448 F2d 925 United States v. Walden
448 F.2d 925
UNITED STATES of America, Appellee,
Billy Delano WALDEN et al., Appellants.
United States Court of Appeals, Fourth Circuit.
Argued June 10, 1971.
Decided September 22, 1971.
Frank K. Sloan, Charles Porter, Charles E. Baker, Robert E. Kneece, Kermit S. King, James L. Mann, II, Robert W. Dibble, Jr., Columbia, S. C. (B. H. Barton, Augusta, Ga., James C. Anders, Taylor B. Rion, Jr., and Glenn, Porter & Sullivan, Columbia, S. C., on the brief), for appellants in Nos. 14,974 thru 14,983.
Frank J. Kiernan, Jack L. Marshall, Wistar D. Stuckey, Michael A. Pulliam, Marvin L. Smith, Asst. U. S. Attys. (John K. Grisso, U. S. Atty., and Lionel S. Lofton, on the brief), for appellee.
Before BOREMAN, BRYAN and CRAVEN, Circuit Judges.
CRAVEN, Circuit Judge:
This is an appeal by ten of eleven1a defendants charged with substantive offenses and conspiracy to burglarize numerous banks in various Southeastern states. There have been two trials. The first was aborted by a mistrial declaration. The second resulted in jury verdicts of guilty. The appeals are based on various grounds including the claim that the first trial was unnecessarily aborted and the second trial constituted double jeopardy in violation of the Fifth Amendment. We agree, and reverse under United States v. Jorn, 400 U.S. 470, 91 S.Ct. 547, 27 L.Ed.2d 543 (1971).
After returning from a lunch recess on the third day of the first trial, the trial judge said:
Gentlemen, the United States Marshal has called to my attention that during the lunch hour, we sent the jury out, and then as they were taking the jury to lunch two of the jurors inadvertently remained in the Jury Room or in the rest room or rest rooms. I don't know all the details, but that is not necessary. When the Marshal discovered it and went back upstairs to get them, they were at the door; there were also at the door in the hallway in their presence the various defendants who at the time were in custody, and I assume some if not all of them were in handcuffs.
The judge referred to our decision in Holmes v. United States, 284 F.2d 716 (4th Cir. 1960),1 as controlling under the circumstances and suggested that the defendants and their counsel consider a mistrial motion.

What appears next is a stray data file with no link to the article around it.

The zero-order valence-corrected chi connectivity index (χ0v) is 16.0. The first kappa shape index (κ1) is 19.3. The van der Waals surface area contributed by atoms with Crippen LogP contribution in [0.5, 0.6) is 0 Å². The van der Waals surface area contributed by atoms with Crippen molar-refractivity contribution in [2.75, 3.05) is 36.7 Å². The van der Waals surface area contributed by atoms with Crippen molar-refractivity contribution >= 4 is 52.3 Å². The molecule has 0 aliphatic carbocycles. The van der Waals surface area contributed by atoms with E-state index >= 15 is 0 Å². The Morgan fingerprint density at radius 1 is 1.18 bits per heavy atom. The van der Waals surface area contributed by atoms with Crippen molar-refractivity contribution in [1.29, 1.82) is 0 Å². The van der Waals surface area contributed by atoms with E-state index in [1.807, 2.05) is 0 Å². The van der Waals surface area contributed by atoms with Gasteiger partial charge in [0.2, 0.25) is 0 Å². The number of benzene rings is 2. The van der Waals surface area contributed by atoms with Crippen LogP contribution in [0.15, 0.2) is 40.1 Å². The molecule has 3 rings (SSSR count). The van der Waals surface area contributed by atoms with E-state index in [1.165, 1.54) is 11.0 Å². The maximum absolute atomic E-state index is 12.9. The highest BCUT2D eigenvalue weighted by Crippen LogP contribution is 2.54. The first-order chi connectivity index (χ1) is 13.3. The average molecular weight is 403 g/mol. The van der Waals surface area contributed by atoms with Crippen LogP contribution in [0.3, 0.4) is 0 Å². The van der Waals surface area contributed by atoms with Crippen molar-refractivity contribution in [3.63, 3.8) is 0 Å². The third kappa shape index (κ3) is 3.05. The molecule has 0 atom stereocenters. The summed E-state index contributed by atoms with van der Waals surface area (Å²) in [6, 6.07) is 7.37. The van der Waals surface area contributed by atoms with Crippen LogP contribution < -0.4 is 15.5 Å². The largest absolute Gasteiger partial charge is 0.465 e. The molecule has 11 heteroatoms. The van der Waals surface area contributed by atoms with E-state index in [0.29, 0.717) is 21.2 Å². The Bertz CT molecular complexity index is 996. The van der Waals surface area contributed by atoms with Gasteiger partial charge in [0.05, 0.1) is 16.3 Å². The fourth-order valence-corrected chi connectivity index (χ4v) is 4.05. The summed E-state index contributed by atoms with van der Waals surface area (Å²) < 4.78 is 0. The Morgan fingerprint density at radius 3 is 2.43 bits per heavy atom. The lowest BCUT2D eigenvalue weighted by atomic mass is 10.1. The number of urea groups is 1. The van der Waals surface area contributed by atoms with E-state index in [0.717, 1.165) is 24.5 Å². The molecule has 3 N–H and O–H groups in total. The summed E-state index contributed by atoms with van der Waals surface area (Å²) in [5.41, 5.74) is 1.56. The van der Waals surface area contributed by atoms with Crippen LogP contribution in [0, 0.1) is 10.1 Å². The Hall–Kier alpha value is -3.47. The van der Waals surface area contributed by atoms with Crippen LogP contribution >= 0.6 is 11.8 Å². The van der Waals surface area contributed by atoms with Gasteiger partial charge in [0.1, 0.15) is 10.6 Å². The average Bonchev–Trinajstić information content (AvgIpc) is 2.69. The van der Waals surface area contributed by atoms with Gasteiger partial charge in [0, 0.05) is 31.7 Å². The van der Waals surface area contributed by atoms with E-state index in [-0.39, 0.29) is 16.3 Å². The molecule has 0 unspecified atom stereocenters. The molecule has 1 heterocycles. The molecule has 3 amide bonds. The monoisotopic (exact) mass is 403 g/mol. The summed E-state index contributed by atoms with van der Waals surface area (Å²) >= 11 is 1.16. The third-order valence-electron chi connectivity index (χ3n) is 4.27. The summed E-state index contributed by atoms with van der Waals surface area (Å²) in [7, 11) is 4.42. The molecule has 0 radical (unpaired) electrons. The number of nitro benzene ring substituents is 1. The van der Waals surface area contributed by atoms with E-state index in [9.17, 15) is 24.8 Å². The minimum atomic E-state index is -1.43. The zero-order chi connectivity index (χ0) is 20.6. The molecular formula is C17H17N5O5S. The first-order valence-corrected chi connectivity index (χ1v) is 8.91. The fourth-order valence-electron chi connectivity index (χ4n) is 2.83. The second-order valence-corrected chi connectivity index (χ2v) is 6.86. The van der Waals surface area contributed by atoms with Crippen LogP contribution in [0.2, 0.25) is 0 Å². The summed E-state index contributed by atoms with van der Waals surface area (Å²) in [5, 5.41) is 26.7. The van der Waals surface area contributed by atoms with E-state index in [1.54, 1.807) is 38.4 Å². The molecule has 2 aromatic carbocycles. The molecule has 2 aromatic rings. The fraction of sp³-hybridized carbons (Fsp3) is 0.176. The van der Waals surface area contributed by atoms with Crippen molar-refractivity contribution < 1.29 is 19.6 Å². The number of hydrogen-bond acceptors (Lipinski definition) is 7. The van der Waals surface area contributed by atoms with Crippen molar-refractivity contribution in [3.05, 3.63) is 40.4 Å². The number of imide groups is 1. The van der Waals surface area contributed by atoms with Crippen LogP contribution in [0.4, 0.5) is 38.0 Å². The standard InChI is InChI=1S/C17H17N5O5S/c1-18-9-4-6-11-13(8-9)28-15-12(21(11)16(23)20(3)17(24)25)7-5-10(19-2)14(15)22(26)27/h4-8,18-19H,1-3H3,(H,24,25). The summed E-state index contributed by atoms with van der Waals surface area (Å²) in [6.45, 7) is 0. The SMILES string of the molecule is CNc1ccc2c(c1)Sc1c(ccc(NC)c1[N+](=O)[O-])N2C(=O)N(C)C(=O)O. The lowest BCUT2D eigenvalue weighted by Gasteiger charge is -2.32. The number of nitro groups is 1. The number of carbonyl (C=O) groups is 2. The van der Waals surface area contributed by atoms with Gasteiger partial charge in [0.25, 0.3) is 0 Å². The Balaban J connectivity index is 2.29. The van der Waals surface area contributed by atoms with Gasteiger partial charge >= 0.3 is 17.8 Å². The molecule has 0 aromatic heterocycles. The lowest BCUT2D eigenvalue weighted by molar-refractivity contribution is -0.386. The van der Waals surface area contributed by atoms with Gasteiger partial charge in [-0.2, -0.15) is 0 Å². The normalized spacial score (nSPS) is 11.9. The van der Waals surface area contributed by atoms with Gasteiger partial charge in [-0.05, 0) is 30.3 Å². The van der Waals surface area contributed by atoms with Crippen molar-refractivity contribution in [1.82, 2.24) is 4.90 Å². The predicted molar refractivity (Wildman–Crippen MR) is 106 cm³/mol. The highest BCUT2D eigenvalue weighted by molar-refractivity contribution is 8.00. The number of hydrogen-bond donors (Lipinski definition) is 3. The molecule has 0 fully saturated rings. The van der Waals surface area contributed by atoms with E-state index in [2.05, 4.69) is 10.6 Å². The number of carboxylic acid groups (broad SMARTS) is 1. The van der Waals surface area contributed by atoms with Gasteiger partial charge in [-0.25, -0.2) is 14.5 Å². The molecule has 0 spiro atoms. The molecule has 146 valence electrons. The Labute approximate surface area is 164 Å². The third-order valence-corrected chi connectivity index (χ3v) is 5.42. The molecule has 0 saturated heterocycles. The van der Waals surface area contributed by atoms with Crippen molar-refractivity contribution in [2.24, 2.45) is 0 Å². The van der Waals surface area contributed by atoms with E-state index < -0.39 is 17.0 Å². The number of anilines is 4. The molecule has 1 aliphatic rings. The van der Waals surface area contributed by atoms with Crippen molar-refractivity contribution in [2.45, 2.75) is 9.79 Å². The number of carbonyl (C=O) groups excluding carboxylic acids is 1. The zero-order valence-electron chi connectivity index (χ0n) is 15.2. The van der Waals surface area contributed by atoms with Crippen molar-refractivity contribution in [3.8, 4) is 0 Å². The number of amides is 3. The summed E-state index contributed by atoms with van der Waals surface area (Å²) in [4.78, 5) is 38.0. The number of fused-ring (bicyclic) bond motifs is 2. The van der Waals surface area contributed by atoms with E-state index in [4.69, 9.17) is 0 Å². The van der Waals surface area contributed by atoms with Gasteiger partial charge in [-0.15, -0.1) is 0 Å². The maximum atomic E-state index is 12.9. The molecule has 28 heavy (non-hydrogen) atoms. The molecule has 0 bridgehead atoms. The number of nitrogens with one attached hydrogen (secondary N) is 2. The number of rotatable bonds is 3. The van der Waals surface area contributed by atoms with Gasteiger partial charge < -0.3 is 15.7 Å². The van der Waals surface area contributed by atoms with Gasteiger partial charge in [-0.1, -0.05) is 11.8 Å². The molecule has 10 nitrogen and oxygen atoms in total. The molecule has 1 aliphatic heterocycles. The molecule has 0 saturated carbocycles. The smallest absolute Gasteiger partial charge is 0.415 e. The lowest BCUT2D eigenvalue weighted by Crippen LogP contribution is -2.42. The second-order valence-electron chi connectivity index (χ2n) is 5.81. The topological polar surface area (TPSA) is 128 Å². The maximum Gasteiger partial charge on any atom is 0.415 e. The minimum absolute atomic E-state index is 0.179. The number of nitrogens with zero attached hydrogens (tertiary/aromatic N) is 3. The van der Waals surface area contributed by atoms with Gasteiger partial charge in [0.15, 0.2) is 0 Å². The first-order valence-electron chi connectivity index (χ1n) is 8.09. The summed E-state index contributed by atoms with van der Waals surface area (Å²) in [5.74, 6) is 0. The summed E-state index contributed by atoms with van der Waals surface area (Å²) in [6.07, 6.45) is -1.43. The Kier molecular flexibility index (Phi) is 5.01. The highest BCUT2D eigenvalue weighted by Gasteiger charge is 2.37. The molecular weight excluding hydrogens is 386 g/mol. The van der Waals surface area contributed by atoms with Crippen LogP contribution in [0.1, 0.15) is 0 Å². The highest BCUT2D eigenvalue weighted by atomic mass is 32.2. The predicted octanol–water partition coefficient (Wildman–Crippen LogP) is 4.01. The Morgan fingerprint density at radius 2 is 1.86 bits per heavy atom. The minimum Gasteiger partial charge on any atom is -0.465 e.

Counsel for the defendants made various requests to have the events surrounding the supposed prejudicial event clarified and also requested consideration of alternative curative measures. The court declined further investigation into the event and rejected other possible curative procedures.2
Despite the intimation that the rest of the jury had no actual knowledge of what had transpired, the suggestion by defense counsel Dibble that the two viewing jurors be removed replacing them with two alternates sitting with the jury was not accepted, and after a fifteen minute recess, counsel for four defendants — Ard, Walden, Damour and Hogan — formally moved for a mistrial. A mistrial as to all defendants was declared. Those who expressed their desire to proceed with the trial moved to sever. Basing his decision, it seems, on the contention by the government that separate trials would be "impractical," the court denied the motion.
Even after the judge announced this intention to abort, at least one of the counsel for the defendants continued to press the court to consider dismissing the two viewing jurors and continuing with the remaining twelve.3 Moreover, counsel candidly advised the court that defendants' position at least as to the six who desired to proceed, was that a mistrial declaration would bar a subsequent trial under the double jeopardy clause.4
Over 140 years ago, Mr. Justice Story in United States v. Perez, 22 U.S. (9 Wheat.) 579, 6 L.Ed. 165 (1824), formulated what has continued to be the standard in cases such as this one: that the double jeopardy clause of the Fifth Amendment prohibits a second trial after a first trial has been aborted without the defendant's consent, unless there was "manifest necessity" for doing so.
We think, that in all cases of this nature, the law has invested courts of justice with the authority to discharge a jury from giving any verdict, whenever, in their opinion, taking all circumstances into consideration, there is a manifest necessity for the act, or the ends of public justice would otherwise be defeated. They are to exercise a sound discretion on the subject; and it is impossible to define all the circumstances which would render it proper to interfere. To be sure, the power ought to be used with greatest caution, under urgent circumstances, and for very plain and obvious causes. * * *
22 U.S. (9 Wheat.) at 580, 6 L.Ed. 165.
Refusing to read the double jeopardy clause as an absolute bar to second trials, the "defendant's valued right to have his trial completed by a particular tribunal" is instead balanced against "the public's interest in fair trials designed to end in just judgments." Wade v. Hunter, 336 U.S. 684, 689, 69 S.Ct. 834, 837, 93 L.Ed. 974 (1949).5 The mandate to trial judges under the Fifth Amendment is easy to state, but difficult to apply: he must not "foreclose the defendant's option [to have his trial completed by a particular tribunal] until a scrupulous exercise of judicial discretion leads to the conclusion that the ends of public justice would not be served by a continuation of the proceedings." United States v. Jorn, 400 U.S. 470, 485, 91 S.Ct. 547, 557, 27 L.Ed.2d 543 (1971).